Revolution or Mere Evolution? Flow Cytometry and Verification of Cleaning and Disinfection in Food Manufacturing Facilities
Food safety depends in large part on the hygienic conditions in food manufacturing facilities. High levels of spoilage bacteria can affect the shelf life and quality of foodstuffs, while the presence of pathogens (such as Salmonella and Listeria) can lead to serious illness. Food manufacturers must be diligent in keeping their processing environment clean and free of pathogenic microorganisms to prevent the cross-contamination of the final product. But how is this currently being done?
While visual inspection is a prerequisite, it is in and of itself not sufficient. It is a subjective and imprecise means of verifying proper cleaning. More importantly, even if a surface has no apparent residue, this does not mean it is immaculate. Visual inspection cannot ensure that all food residues from the previous run have been cleaned away or that a sanitizer has effectively reduced the microbial level on the surface.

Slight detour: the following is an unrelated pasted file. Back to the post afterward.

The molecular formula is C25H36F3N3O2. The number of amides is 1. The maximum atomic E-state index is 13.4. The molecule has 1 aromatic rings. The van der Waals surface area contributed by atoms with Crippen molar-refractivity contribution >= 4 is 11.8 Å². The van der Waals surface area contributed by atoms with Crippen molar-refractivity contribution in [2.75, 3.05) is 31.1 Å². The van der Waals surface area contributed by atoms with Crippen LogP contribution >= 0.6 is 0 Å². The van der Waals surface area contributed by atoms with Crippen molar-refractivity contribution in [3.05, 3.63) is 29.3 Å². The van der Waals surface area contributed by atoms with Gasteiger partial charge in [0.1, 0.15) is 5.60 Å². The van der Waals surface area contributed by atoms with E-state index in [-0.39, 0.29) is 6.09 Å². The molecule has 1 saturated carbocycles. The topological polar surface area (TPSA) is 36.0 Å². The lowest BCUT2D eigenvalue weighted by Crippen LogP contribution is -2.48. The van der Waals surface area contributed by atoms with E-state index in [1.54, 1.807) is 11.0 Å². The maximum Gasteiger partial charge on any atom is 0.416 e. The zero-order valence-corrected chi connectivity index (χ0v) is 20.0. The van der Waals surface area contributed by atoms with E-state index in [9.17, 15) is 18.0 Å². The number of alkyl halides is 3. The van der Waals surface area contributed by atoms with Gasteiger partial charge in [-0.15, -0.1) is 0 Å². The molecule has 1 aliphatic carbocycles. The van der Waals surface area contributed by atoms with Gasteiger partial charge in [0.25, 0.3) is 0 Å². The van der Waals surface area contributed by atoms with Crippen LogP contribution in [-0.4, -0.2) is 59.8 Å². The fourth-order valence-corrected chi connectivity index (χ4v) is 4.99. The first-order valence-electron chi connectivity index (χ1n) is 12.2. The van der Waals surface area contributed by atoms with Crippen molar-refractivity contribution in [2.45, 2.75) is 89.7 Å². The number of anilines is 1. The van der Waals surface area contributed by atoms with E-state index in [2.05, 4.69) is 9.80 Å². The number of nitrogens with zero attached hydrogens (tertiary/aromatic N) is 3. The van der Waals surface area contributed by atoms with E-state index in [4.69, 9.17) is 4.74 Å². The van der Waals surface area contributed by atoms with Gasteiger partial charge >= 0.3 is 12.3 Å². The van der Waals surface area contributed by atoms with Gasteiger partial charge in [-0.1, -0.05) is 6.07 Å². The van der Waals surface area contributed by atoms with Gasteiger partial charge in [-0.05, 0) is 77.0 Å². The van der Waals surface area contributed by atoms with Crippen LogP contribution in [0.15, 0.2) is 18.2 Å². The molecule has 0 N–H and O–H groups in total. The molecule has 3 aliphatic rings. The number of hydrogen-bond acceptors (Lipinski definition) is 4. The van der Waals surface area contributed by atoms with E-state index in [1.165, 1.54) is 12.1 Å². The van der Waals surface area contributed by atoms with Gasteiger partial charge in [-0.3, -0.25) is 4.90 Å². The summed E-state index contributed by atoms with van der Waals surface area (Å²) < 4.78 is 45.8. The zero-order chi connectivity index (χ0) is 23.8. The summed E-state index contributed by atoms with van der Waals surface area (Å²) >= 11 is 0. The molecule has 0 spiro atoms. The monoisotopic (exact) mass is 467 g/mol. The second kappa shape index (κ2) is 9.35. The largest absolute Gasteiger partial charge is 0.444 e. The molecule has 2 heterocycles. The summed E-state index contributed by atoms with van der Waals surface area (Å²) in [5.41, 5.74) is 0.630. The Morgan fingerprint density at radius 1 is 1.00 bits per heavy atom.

Microbial enumeration with culture-based methods
These are the traditional methods for monitoring the hygiene of the processing environment. Generally, there are two ways to perform sampling: contact-based and swabbing-based. With contact-based methods, plates or dip-slides are placed on the surface to be sampled and then incubated. Swabbing-based sampling is carried out with swabsticks or sponges that are rinsed in a buffer solution which is then inoculated into sterile media and incubated. The main limitation of these traditional methods of microbial determination is the amount of time it takes to obtain results. Furthermore, most species of bacteria cannot be cultivated on agar, a phenomenon known as the great plate count anomaly.